I think that our bodies are amazing. To survive we must eat and breath yet, in our modern world, both our food and our air are polluted. Thankfully we have inbuilt systems for detoxification and we seem to be able to cope with the small quantities of poison that we consume or inhale. We can assist this process by exercising regularly and by keeping our bodies well hydrated. Beyond this, a bit of common sense in what we consume seems to be enough to keep most people in a state of reasonable health.

I am not a good cook. I don’t enjoy preparing food and the meals that I produce tend to be fairly bland. This is partly down to my lack of confidence and skill in this area, and partly down to the varied tastes of my family which limits what we can eat. One of my sons likes meat and strong flavours, dislikes a wide range of vegetables, and gets bored being fed the same thing too often; my other son dislikes strong flavours and likes to know what he is eating so is often unwilling to try anything new; my daughter dislikes fish, meat, certain vegetables and salad. Trying to please everyone is a challenge as I am not willing to produce different meals at one sitting.

I use a lot of fresh ingredients and cook mainly from scratch. I do use some jars of sauce for flavour and a few of my daughters vegetarian alternatives come from a frozen packet, but most of what we eat contains only basic, recognisable foodstuffs that I have chosen and added. I do not concern myself with brands unless there is a notable difference in taste. As much of the food is mixed up together in the cooking anyway, I buy what is on offer.

The recent horse meat scandal did not disturb me too much as horse meat is probably better for us than much of the offal that goes into food from other animals. It is always a concern to hear that creatures reared for consumption are fed a variety of chemicals to promote easy health and fast weight gain, but the chemical fertilizers and sprays that promote growth in vegetables are already in the human food chain through animal feedstuffs. We are told that organic vegetables are no better for our health than the ordinary, mass produced variety and that vegetarian alternatives to meat are as full of flavourings and additives as a cheap burger or sausage. I do not dispute that these things are bad for us, only that we have to eat something and the alternatives may not actually be that much better.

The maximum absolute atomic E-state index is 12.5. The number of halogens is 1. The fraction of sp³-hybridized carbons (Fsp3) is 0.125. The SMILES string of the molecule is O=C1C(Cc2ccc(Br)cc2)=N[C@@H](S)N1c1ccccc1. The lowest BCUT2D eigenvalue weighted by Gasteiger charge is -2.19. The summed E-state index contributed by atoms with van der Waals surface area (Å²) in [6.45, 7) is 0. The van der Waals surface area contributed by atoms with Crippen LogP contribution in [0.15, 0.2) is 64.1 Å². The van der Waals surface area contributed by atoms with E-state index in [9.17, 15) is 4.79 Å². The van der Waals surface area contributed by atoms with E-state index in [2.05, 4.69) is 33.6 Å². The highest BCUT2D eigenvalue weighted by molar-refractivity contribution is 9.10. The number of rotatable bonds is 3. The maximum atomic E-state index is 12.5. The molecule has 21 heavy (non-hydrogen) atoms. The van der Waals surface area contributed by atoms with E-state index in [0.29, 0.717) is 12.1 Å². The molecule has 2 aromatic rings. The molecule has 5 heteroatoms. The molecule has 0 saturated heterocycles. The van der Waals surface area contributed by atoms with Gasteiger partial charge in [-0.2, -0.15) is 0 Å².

What we can do if we wish to stay healthy is to exercise more. Physical exercise will make our vital organs function more efficiently, speed up digestion and help our bodies to flush the harmful chemicals out. My children may not appreciate that I send them to school on the bus rather than  driving them, which would be much cheaper, but the required walk to the bus stop and then on to school and back will help to keep them healthy (complaints about sore backs due to heavy bags of books notwithstanding).

I am fascinated by the scientific studies that have found links between what we think about our health and how healthy we are. In certain situations, participants in studies have been given placebos but told it is a curing drug and have subsequently been cured. It is obvious that not all illness can be cured in this way, but I believe it shows that attitude is vital for good health. There are times when we are ill and our bodies tell us that we need to rest; allowing a time of rest and recovery is sensible and important. However, I also believe that we can think ourselves more ill than we are. There seem to be a lot of people who, for no apparent reason, seem to come down with every bug and virus going. There are others who manage to avoid most minor illnesses or who can just keep going through the sniffles and aches. I cannot put myself inside anyone else’s head to know how they feel, but I do wonder if some are more prone to illness than others or if they just believe that they are less healthy.

I have never been one to use the mass of antiseptic sprays and wipes that are promoted for hygiene in the home apart from in the bathrooms. I think this worries my friend. She disinfects surfaces with fervour, replaces scratched items which may harbour bacteria and does all in her power to keep dirt from her home. I have a much more relaxed attitude to these things. A bit of hot water and soap plus a sensible attitude to hand washing does me. If we ingest a bit of dirt our immune systems will be strengthened. Bacteria can fight infection as well as cause it. I would rather not cover the surfaces of my kitchen with yet more chemicals.

I realise that it is easy for me to have a fairly laissez faire attitude to food and hygiene when I have the good fortune to have a robust and healthy family. Good health should never be taken for granted. Time spent working to maintain it may not always be fun, but is a worthwhile investment. I should probably also invest a bit more time in improving my cooking skills.

The Healthy Eating Pyramid, from the Harvard S...

A Wilful Waste

Sitting outside my house I currently have two sacks full of clothing awaiting a charity shop collection; two black boxes containing assorted bottles, cans, jars and paper; a large wheelie bin full of cardboard and plastic containers; a wheelie bin for the difficult to compost garden waste; and a couple of general rubbish bins. All of these containers will be emptied by the large vehicles that drive through our village each week. Although I abide by the rules and ensure that the items we wish to dispose of are cleaned and sorted as required, I have mixed feelings about recycling.